A term meaning "crossbow" used to describe furniture with a bowed front.
Acacia is a hard, strong, and durable wood that varies in color from pale yellow to golden brown. Acacia trees can be found in tropical and warm regions and are very common in Australia. Acacia was first discovered in Africa by a Swedish botanist, and its name is derived from a Greek term. The acacia tree is a symbol that represents purity. Acacia is thought to be the "burning bush" that Moses encountered in the desert, and the wood that was used to construct Noah's Ark.
The use of acanthus leaves began during ancient Greek years, and they are also found in Medieval and Renaissance styles. This type of ornamentation depicts leaves and is used for decoration on moldings, chair and table legs, and chair and table feet. The ornamentations are carved, painted, or inlaid on stone or wood. Acanthus leaves can be found in the capitals of Corinthian columns
Shortly before 1765, archaeologists discovered the ruins of the ancient city Pompeii. Back in England, designers were inspired by what was found in the ruins and two brothers (both named Adam) created a style of furniture that resembled Roman temples and bathing houses. Satinwood and olive green colored inlays were used to create this look. Columns, arches, classical figures, and rich detail and ornamentation are characteristic of this style.
Grown in Turkey by the Aegean Sea, this long staple cotton is renowned for its superior absorbency, soft feel, and pure white color. Aegean Cotton is handpicked by local farmers to ensure high quality and purity.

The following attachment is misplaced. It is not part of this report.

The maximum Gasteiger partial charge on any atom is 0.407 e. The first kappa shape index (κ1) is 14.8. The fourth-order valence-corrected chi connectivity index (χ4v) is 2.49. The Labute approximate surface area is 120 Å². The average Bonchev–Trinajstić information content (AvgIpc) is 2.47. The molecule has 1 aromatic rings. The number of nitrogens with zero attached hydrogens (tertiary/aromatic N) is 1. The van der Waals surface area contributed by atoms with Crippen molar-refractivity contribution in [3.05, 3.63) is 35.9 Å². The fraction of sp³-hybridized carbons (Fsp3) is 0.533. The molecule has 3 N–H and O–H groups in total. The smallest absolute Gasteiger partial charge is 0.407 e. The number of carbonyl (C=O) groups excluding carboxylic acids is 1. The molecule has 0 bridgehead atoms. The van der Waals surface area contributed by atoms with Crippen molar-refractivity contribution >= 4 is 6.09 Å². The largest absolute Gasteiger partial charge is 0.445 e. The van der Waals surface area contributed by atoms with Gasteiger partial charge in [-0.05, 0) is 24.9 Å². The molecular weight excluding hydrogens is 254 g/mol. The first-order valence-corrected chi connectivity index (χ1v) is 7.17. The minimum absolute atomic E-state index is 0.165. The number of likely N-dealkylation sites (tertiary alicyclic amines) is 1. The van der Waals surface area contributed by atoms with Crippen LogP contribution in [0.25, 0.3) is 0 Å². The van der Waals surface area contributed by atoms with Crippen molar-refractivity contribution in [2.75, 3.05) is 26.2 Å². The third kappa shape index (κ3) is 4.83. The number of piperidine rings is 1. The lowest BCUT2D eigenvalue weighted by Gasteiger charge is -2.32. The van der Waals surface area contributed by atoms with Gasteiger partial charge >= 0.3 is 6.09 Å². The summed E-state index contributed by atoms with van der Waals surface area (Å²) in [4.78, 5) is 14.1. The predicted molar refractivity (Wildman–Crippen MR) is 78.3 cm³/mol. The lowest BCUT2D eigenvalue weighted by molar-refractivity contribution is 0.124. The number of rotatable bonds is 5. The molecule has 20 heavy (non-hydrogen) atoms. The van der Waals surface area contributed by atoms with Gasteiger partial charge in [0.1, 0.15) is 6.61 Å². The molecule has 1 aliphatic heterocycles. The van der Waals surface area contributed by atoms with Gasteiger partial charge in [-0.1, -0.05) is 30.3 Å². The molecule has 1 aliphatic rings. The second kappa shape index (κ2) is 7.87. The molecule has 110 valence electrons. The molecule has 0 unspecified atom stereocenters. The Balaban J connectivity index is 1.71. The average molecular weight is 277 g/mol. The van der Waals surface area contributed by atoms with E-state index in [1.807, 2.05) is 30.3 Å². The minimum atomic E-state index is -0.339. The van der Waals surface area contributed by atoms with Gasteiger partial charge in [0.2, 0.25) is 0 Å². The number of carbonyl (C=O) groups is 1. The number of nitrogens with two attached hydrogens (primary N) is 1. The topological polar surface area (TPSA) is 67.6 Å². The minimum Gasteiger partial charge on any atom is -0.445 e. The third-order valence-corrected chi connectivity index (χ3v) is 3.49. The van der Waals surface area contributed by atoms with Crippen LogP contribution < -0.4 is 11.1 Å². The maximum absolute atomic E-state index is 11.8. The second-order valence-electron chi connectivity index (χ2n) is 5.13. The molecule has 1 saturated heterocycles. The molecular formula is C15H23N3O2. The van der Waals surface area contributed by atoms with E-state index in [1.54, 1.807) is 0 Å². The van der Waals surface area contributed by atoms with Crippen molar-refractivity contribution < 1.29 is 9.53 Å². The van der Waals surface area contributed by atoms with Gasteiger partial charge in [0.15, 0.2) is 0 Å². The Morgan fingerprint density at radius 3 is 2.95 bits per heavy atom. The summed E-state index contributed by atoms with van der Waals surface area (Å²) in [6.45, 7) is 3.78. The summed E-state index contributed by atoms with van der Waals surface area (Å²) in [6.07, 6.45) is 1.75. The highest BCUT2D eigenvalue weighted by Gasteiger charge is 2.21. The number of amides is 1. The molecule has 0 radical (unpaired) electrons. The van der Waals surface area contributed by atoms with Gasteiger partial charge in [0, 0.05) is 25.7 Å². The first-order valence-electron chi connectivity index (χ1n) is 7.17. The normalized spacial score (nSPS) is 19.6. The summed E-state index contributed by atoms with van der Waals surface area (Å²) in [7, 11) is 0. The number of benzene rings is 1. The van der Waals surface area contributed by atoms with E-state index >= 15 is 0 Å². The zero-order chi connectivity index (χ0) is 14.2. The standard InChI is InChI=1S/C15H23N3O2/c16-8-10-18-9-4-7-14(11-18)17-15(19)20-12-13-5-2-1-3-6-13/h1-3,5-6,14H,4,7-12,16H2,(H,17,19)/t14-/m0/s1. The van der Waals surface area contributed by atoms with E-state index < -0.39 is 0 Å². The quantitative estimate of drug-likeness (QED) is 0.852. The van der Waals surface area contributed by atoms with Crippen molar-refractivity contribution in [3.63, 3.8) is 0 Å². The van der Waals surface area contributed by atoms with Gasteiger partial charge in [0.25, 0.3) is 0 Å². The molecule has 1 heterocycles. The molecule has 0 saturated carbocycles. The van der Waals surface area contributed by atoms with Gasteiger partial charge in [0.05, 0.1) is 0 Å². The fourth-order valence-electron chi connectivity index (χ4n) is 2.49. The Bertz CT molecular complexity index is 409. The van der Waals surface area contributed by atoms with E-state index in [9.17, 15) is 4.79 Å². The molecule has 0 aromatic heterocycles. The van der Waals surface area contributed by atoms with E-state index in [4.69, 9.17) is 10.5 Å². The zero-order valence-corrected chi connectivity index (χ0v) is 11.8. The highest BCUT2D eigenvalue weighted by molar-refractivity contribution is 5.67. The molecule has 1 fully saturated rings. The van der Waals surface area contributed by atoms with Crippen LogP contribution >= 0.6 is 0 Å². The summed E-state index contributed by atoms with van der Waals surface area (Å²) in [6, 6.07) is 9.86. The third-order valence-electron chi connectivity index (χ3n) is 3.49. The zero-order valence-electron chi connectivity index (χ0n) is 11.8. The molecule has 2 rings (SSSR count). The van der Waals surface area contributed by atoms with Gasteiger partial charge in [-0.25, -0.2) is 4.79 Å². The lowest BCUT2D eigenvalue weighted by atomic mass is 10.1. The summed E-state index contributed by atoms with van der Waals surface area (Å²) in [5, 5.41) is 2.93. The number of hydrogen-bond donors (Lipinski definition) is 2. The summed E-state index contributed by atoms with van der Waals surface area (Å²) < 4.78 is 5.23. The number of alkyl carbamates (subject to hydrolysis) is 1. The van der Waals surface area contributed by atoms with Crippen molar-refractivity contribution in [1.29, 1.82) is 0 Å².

Applique is a French word meaning "has been applied." It is a surfaced decoration on fabrics, including needlework and embroidery, to create a pattern. This art originated from west Africa in the 18th century, where it was extensively used for quilting.
The apron is the shaped piece on the rail of a table, cabinet, or chest that extends between the legs and is shaped ornamentally. The apron connects the legs below the main structure of a piece of furniture. Also called a skirt.
This style was the modern look of the 1930s. It was originally a French style, but really caught on in the U.S. in the 1930s. It is characterized by streamlined, simplified pieces that actually look like they were made by a machine. Most Art Deco pieces were made quickly and cheaply from bleached woods and metals to satisfy popular demand. This style is characterized by simple and geometric forms.
Art Nouveau is a French term meaning "new art," and this international movement occurred at the turn of the 19th century. It was an attempt to make art part of everyday life and this style drew off of other motifs like Gothic and Japanese styles. Fruit woods were used to create curves, ornamentation, and cabriole legs. This movement is characterized by floral-inspired designs and curves, and it spurred the Arts and Crafts Movement.
Arts & Crafts Movement
A British, Canadian, and American movement that occurred from the late 19th century into the early 20th century. The movement began as an attempt to return from machine made pieces of the Industrial Revolution to unique, meaningful pieces. Pieces from this movement are handcrafted, asymmetrical, and more simple than previous styles.
A British and French wood from a variety of trees that has a light brown color and is hard. The use of ash wood can be seen in early Windsor chairs.
Atelier is the term for an artist's studio or workroom. The Atelier Method is a form of teaching art in which an artist works with a small number of students and trains them to draw, paint, and think similar to his or her method.
This term refers to rugs, tapestries, and carpets handwoven in Aubusson, a town in central France. This region has been known for its carpet and rug making since the 14th century.